This last feature is something new for Nikon. In its newest group of cameras, and presumably going forward, Nikon has applied the VR label, which stands for vibration reduction, to three different forms of image stabilization: optical, also known as lens-shift; mechanical, a.k.a. sensor-shift; and electronic, which uses in-camera processing, combined with data gathered by in-camera gyros at the time of capture, to try to remove blur from photos after they've been shot. The company makes no distinction on the box, so if you don't read a review like this, it's difficult to tell what's in the camera, and I doubt any of the sales staff at a big box retailer would know either.
In our tests, the S7c's electronic VR did a good job of sharpening slightly blurry photos, about on a par with what you could do with Photoshop's unsharp mask. Of course, as with most in-camera autofixes, it wasn't perfect. I noticed some extra noise as a result of the sharpening on most of the images I tried, though the good typically outweighed the bad. Plus, as with all of Nikon's in-camera editing, the original photo is always kept untouched and the new photo saved as a separate file, so you can always go back to the original and retouch it later with more care, if necessary.
The S7c's design is very similar to the S6's: slim, with a slight wave to the front of the camera, a very useful click wheel to navigate an intuitive menu system, and a few buttons on top that are all so recessed that they can be difficult to press. It's such a slick design, that a friend of mine didn't believe the shutter button was actually the shutter button. Also, the tiny zoom rocker, to the right of the shutter, was easy to accidentally nudge while preparing to shoot. It would be better placed to the left of the shutter button or redesigned completely.
Features, other than those mentioned above, are the same as in its predecessor. As such, the camera relies on its 15 scene modes and exposure compensation instead of manual exposure controls. This isn't a big surprise, as Nikon clearly made this to be a snapshooter's camera, but advanced shooters looking for aperture or shutter priority should look elsewhere.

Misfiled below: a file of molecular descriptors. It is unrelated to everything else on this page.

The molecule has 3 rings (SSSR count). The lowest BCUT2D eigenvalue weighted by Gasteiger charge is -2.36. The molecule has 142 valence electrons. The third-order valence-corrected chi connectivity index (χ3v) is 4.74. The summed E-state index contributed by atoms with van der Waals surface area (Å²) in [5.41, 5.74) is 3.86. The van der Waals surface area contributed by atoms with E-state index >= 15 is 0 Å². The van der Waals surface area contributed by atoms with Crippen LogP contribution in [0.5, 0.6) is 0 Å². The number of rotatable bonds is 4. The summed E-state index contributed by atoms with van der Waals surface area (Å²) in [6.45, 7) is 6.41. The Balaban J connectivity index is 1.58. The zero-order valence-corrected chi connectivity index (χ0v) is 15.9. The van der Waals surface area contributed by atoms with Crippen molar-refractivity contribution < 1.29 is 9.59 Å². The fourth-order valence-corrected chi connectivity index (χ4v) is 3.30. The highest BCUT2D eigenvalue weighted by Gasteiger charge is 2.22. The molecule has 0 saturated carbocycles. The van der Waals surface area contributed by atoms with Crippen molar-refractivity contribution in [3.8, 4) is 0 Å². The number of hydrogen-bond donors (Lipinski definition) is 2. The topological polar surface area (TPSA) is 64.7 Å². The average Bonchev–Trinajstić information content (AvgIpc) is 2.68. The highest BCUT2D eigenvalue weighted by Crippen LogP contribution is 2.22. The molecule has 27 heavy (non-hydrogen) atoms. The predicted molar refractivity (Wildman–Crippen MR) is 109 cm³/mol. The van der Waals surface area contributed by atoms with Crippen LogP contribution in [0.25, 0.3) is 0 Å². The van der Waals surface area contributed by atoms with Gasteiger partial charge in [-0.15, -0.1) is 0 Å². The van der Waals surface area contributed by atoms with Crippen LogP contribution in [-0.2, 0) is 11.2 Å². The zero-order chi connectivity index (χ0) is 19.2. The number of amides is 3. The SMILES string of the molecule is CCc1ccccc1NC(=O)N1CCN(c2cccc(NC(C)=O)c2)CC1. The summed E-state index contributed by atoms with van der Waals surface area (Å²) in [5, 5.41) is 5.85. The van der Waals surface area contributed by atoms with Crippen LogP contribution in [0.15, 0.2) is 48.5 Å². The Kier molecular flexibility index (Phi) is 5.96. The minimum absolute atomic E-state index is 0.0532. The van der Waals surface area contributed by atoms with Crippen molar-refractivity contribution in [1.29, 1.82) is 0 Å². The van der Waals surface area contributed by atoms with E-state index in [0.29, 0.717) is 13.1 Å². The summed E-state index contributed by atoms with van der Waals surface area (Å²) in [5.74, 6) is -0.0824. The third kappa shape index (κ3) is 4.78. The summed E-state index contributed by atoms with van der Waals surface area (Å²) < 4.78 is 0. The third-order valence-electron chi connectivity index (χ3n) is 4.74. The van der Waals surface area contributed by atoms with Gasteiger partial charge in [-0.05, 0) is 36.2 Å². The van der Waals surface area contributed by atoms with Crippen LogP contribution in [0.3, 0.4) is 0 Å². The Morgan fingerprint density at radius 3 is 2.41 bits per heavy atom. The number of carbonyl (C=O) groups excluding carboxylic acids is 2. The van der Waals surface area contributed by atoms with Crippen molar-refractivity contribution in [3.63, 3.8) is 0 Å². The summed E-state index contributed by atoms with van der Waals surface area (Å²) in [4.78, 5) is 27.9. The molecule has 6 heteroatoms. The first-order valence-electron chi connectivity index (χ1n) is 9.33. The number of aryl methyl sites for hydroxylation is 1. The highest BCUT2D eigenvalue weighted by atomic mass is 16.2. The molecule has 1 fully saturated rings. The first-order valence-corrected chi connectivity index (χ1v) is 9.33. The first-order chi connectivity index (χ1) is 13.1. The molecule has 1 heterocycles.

E-mailing photos over a personal network, or a T-Mobile hot spot, was fairly simple. As with any wireless communication, you'll likely run into a few snags or dropped connections, but the S7c connected as well as most Wi-Fi devices I've used. There's even a screen that lets you enter a WEP key if the network is protected. However, the S7c won't work with a proxy network or networks such as the ones found in hotels, which display a splash page and require a login. So, while the addition of T-Mobile support was a great step forward, there's still more that Nikon can do to make its Wi-Fi cameras more useful.
Performance was neither bad nor stellar, though continuous shooting was somewhat slow. The Coolpix S7c took 2.2 seconds to start up and capture its first image, and took 2.1 seconds between subsequent shots without flash, slowing very slightly to 2.4 seconds between shots with the flash turned on. Shutter lag measured 0.7 second in our high-contrast test and 1.7 seconds in our low-contrast test, which are designed to mimic bright and dim lighting situations, respectively. We were able to capture 43 VGA-size JPEGs in just over 31 seconds for an average of 1.4 frames per second in continuous shooting mode. When we switched to the camera's highest-quality 7.1-megapixel JPEGs, we captured 31 shots in about 34.5 seconds for an average of 0.9 frames per second (fps).